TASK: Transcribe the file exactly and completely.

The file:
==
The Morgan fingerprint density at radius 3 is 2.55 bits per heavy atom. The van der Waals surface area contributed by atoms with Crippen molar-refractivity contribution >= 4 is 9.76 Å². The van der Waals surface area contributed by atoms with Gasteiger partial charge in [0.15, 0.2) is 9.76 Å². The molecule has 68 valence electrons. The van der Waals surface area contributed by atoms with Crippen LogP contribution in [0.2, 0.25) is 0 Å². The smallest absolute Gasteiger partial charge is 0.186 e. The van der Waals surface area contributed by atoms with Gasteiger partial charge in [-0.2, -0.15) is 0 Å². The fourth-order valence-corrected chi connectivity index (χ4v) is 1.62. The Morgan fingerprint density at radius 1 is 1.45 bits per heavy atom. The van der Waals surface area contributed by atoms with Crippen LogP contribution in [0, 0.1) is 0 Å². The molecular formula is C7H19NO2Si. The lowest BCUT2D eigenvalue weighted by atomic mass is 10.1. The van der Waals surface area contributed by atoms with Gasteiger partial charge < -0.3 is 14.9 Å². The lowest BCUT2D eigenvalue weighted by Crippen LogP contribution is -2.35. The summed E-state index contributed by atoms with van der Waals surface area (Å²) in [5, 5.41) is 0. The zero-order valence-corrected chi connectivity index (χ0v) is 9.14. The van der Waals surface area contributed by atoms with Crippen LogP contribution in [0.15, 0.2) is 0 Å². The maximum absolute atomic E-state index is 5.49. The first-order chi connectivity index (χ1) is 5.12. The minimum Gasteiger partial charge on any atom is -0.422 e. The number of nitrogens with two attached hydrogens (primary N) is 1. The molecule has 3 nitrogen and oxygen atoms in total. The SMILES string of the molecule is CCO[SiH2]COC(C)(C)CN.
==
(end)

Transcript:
The Morgan fingerprint density at radius 3 is 2.55 bits per heavy atom. The van der Waals surface area contributed by atoms with Crippen molar-refractivity contribution >= 4 is 9.76 Å². The van der Waals surface area contributed by atoms with Gasteiger partial charge in [0.15, 0.2) is 9.76 Å². The molecule has 68 valence electrons. The van der Waals surface area contributed by atoms with Crippen LogP contribution in [0.2, 0.25) is 0 Å². The smallest absolute Gasteiger partial charge is 0.186 e. The van der Waals surface area contributed by atoms with Gasteiger partial charge in [-0.2, -0.15) is 0 Å². The fourth-order valence-corrected chi connectivity index (χ4v) is 1.62. The Morgan fingerprint density at radius 1 is 1.45 bits per heavy atom. The van der Waals surface area contributed by atoms with Crippen LogP contribution in [0, 0.1) is 0 Å². The molecular formula is C7H19NO2Si. The lowest BCUT2D eigenvalue weighted by atomic mass is 10.1. The van der Waals surface area contributed by atoms with Gasteiger partial charge < -0.3 is 14.9 Å². The lowest BCUT2D eigenvalue weighted by Crippen LogP contribution is -2.35. The summed E-state index contributed by atoms with van der Waals surface area (Å²) in [5, 5.41) is 0. The zero-order valence-corrected chi connectivity index (χ0v) is 9.14. The van der Waals surface area contributed by atoms with Crippen LogP contribution in [0.15, 0.2) is 0 Å². The maximum absolute atomic E-state index is 5.49. The first-order chi connectivity index (χ1) is 5.12. The minimum Gasteiger partial charge on any atom is -0.422 e. The number of nitrogens with two attached hydrogens (primary N) is 1. The molecule has 3 nitrogen and oxygen atoms in total. The SMILES string of the molecule is CCO[SiH2]COC(C)(C)CN.